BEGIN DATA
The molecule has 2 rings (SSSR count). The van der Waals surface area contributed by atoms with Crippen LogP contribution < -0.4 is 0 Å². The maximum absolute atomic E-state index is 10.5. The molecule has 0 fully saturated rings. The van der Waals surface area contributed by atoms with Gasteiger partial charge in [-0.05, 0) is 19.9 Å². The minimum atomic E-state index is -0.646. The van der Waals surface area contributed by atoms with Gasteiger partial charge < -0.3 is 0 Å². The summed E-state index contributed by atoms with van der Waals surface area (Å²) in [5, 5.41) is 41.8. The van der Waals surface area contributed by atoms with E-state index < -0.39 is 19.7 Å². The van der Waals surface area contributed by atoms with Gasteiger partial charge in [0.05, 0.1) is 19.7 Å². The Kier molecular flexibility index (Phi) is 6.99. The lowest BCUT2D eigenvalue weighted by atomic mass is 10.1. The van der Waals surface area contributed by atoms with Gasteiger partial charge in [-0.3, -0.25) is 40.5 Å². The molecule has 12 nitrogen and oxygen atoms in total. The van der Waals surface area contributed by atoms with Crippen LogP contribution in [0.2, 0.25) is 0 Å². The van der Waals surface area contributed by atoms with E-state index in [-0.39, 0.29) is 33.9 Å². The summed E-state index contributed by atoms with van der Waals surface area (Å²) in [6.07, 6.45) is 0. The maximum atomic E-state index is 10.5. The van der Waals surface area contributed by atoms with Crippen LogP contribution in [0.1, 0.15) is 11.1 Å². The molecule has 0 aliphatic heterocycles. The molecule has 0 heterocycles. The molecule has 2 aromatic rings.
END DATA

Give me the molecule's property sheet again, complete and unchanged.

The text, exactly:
The molecule has 2 rings (SSSR count). The van der Waals surface area contributed by atoms with Crippen LogP contribution < -0.4 is 0 Å². The maximum absolute atomic E-state index is 10.5. The molecule has 0 fully saturated rings. The van der Waals surface area contributed by atoms with Gasteiger partial charge in [-0.05, 0) is 19.9 Å². The minimum atomic E-state index is -0.646. The van der Waals surface area contributed by atoms with Gasteiger partial charge < -0.3 is 0 Å². The summed E-state index contributed by atoms with van der Waals surface area (Å²) in [5, 5.41) is 41.8. The van der Waals surface area contributed by atoms with E-state index < -0.39 is 19.7 Å². The van der Waals surface area contributed by atoms with Gasteiger partial charge in [0.05, 0.1) is 19.7 Å². The Kier molecular flexibility index (Phi) is 6.99. The lowest BCUT2D eigenvalue weighted by atomic mass is 10.1. The van der Waals surface area contributed by atoms with Gasteiger partial charge in [-0.3, -0.25) is 40.5 Å². The molecule has 12 nitrogen and oxygen atoms in total. The van der Waals surface area contributed by atoms with Crippen LogP contribution in [0.2, 0.25) is 0 Å². The van der Waals surface area contributed by atoms with E-state index in [-0.39, 0.29) is 33.9 Å². The summed E-state index contributed by atoms with van der Waals surface area (Å²) in [6.07, 6.45) is 0. The maximum atomic E-state index is 10.5. The van der Waals surface area contributed by atoms with Crippen LogP contribution in [0.1, 0.15) is 11.1 Å². The molecule has 0 aliphatic heterocycles. The molecule has 0 heterocycles. The molecule has 2 aromatic rings.